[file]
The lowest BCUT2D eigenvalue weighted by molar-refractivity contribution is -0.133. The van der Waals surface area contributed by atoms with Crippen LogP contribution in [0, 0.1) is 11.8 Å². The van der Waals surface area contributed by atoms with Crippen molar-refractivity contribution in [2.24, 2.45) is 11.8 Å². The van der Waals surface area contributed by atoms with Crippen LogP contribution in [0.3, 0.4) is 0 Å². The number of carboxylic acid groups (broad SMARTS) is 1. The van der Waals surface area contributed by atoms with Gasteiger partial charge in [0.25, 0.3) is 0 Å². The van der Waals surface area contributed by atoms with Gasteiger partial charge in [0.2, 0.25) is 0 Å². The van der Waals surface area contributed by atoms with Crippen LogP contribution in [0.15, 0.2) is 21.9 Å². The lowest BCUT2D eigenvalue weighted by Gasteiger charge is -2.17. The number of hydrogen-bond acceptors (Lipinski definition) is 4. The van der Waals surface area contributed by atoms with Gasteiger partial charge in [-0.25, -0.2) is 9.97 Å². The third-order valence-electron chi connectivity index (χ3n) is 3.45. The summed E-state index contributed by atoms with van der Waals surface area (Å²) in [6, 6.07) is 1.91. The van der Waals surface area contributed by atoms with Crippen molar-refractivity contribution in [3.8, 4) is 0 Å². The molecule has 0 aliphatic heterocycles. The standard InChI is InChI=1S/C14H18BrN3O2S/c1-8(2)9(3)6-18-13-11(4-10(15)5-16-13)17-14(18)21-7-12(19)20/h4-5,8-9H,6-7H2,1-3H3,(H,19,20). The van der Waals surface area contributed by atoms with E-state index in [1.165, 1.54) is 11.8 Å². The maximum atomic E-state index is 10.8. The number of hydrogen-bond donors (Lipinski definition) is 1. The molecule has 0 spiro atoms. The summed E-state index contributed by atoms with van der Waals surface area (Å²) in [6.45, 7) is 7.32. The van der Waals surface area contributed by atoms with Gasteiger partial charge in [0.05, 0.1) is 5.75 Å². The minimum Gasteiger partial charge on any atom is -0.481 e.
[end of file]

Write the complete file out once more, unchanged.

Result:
The lowest BCUT2D eigenvalue weighted by molar-refractivity contribution is -0.133. The van der Waals surface area contributed by atoms with Crippen LogP contribution in [0, 0.1) is 11.8 Å². The van der Waals surface area contributed by atoms with Crippen molar-refractivity contribution in [2.24, 2.45) is 11.8 Å². The van der Waals surface area contributed by atoms with Crippen LogP contribution in [0.3, 0.4) is 0 Å². The number of carboxylic acid groups (broad SMARTS) is 1. The van der Waals surface area contributed by atoms with Gasteiger partial charge in [0.25, 0.3) is 0 Å². The van der Waals surface area contributed by atoms with Gasteiger partial charge in [0.2, 0.25) is 0 Å². The van der Waals surface area contributed by atoms with Crippen LogP contribution in [0.15, 0.2) is 21.9 Å². The lowest BCUT2D eigenvalue weighted by Gasteiger charge is -2.17. The number of hydrogen-bond acceptors (Lipinski definition) is 4. The van der Waals surface area contributed by atoms with Gasteiger partial charge in [-0.25, -0.2) is 9.97 Å². The third-order valence-electron chi connectivity index (χ3n) is 3.45. The summed E-state index contributed by atoms with van der Waals surface area (Å²) in [6, 6.07) is 1.91. The van der Waals surface area contributed by atoms with Crippen molar-refractivity contribution in [3.8, 4) is 0 Å². The molecule has 0 aliphatic heterocycles. The standard InChI is InChI=1S/C14H18BrN3O2S/c1-8(2)9(3)6-18-13-11(4-10(15)5-16-13)17-14(18)21-7-12(19)20/h4-5,8-9H,6-7H2,1-3H3,(H,19,20). The van der Waals surface area contributed by atoms with E-state index in [1.165, 1.54) is 11.8 Å². The maximum atomic E-state index is 10.8. The number of hydrogen-bond donors (Lipinski definition) is 1. The molecule has 0 spiro atoms. The summed E-state index contributed by atoms with van der Waals surface area (Å²) in [6.45, 7) is 7.32. The van der Waals surface area contributed by atoms with Gasteiger partial charge in [0.05, 0.1) is 5.75 Å². The minimum Gasteiger partial charge on any atom is -0.481 e.